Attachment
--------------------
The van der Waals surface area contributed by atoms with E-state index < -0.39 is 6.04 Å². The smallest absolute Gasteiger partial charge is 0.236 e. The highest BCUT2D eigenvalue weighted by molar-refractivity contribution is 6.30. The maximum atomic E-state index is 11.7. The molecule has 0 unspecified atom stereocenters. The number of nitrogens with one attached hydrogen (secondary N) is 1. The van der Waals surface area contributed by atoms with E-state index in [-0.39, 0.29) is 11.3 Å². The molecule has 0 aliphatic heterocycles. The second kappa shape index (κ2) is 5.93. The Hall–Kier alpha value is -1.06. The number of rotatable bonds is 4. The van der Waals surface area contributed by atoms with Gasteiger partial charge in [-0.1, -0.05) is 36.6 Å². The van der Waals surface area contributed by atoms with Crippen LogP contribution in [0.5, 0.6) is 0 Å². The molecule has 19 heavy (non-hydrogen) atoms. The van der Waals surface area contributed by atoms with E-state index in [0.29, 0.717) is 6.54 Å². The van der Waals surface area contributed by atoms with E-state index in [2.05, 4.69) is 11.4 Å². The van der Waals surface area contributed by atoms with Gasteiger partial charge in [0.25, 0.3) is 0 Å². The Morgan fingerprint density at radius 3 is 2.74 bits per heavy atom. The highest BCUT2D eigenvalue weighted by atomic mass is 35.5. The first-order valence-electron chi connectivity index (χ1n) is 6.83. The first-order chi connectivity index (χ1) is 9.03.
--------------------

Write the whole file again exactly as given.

The van der Waals surface area contributed by atoms with E-state index < -0.39 is 6.04 Å². The smallest absolute Gasteiger partial charge is 0.236 e. The highest BCUT2D eigenvalue weighted by molar-refractivity contribution is 6.30. The maximum atomic E-state index is 11.7. The molecule has 0 unspecified atom stereocenters. The number of nitrogens with one attached hydrogen (secondary N) is 1. The van der Waals surface area contributed by atoms with E-state index in [-0.39, 0.29) is 11.3 Å². The molecule has 0 aliphatic heterocycles. The second kappa shape index (κ2) is 5.93. The Hall–Kier alpha value is -1.06. The number of rotatable bonds is 4. The van der Waals surface area contributed by atoms with Gasteiger partial charge in [-0.1, -0.05) is 36.6 Å². The van der Waals surface area contributed by atoms with Crippen LogP contribution in [0.5, 0.6) is 0 Å². The molecule has 19 heavy (non-hydrogen) atoms. The van der Waals surface area contributed by atoms with E-state index in [0.29, 0.717) is 6.54 Å². The van der Waals surface area contributed by atoms with E-state index in [2.05, 4.69) is 11.4 Å². The van der Waals surface area contributed by atoms with Gasteiger partial charge in [0.25, 0.3) is 0 Å². The Morgan fingerprint density at radius 3 is 2.74 bits per heavy atom. The highest BCUT2D eigenvalue weighted by atomic mass is 35.5. The first-order valence-electron chi connectivity index (χ1n) is 6.83. The first-order chi connectivity index (χ1) is 9.03.